Blood typing : LUSENET : ASD : One Thread

The cost is not that much of any issue--for Pasos we buy the kit from the Registry for $45-$50, and pay a vet about $20 to draw the blood. Many other registries charge much more than the three Rocky registries to register the horses. So, the additional cost of blood typing plus the registration fees of these horses still gives us a bargain.

Therefore, anyone raising this as a GOOD reason not to blood type might be judged as having an ulterior motive. With the genetic problems that we KNOW are in the breed,there cannot be a GOOD reason NOT to blood type.

-- Becky Gage (, January 01, 1998


Our cost is in the same range. And cost is not even the issue, I don't think, in many cases, that is, since bloodtyping for identification was implemented a couple of years ago (I am not sure when, someone who does jump in please) all the horses have been so bloodtyped for identification, not parentage mind you, that was forbidden, but they nonetheless already have their samples on file with the lab. So, I don't think as to those horses that new samples would have to be drawn, rather, that the parentage verification could be done from the samples already on file with the lab. It would not surprise me if Dr. Gus Cochran who supervises the lab that does the bloodtyping for all three associations (and some others I think) may not have already anticipated that this day might come and be prepared to start parentage verification immediately if requested to do so. I don't know, though, someone would have to ask him. There would be older horses that were "grandfathered" in before bloodtyping was even required for identification, but most of the older stallions, for instance, have been bred to outside mares and produced either "foundation" geldings or CBG mares, whose parentage MUST be verified as a condition to obtaining "foundation" gelding or CBG mare status. That means that both the sire and the dam of a "foundation" gelding or a CBG mare must be bloodtyped to verify the parentage of the prospective "foundation" gelding or CBG mare. So,I suspect that most of the horses have samples on file already.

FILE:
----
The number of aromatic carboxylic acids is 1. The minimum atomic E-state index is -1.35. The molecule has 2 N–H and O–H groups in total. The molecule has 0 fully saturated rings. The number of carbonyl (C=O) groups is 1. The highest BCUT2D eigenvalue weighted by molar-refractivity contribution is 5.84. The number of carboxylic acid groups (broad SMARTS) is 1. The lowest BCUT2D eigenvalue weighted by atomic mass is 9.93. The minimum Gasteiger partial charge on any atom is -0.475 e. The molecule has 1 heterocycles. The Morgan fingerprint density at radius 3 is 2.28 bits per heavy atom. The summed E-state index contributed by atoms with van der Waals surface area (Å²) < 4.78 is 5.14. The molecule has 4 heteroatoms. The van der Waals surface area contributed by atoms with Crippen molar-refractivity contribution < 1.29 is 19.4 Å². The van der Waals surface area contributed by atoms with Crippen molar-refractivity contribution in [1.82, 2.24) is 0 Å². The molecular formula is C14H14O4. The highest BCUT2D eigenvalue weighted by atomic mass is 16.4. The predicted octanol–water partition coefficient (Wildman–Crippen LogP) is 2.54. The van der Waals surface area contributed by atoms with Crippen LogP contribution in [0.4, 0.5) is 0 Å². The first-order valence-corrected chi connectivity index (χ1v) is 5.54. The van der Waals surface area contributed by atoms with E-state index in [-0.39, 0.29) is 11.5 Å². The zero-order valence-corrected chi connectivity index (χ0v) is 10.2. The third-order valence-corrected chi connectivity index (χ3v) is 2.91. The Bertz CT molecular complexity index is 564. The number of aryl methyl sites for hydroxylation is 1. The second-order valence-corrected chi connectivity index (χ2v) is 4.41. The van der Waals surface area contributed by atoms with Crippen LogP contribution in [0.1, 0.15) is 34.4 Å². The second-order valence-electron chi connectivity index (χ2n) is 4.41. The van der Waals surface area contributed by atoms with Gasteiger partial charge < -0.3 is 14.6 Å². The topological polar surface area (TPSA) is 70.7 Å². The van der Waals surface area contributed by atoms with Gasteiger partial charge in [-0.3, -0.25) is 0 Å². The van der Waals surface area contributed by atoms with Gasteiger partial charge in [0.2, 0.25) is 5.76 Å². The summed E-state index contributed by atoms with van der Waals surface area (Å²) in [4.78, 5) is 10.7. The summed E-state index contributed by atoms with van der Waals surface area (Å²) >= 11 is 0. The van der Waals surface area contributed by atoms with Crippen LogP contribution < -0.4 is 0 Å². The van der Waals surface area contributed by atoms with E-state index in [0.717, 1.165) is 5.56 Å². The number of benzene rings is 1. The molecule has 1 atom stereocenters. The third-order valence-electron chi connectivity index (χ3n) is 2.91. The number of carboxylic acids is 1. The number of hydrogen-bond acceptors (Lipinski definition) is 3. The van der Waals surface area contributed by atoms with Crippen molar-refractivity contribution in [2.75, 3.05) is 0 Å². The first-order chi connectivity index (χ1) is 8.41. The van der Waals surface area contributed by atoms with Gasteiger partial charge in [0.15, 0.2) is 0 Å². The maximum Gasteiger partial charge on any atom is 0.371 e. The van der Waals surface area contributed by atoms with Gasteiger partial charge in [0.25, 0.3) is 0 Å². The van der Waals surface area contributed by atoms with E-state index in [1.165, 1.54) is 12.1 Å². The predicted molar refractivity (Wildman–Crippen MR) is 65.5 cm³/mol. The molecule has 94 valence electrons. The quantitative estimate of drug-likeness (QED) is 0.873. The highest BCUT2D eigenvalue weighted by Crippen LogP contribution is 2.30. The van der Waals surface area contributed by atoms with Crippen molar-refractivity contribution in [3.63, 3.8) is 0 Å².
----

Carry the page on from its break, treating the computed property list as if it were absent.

I always found it interesting that some stallions, especially older ones, were advertised as standing only to RMHA mares. On one level that could be interpreted as a statement of support for RMHA. On another level, a horse never bred to a non RMHA mare would never sire a prospective "foundation" gelding or CBG mare, and so would never have to be bloodtyped. Maybe I have too suspicious a mind, but then just because you're paranoid doesn't mean that someone is not out to get you.

-- Annette L. Gerhardt (, January 01, 1998.

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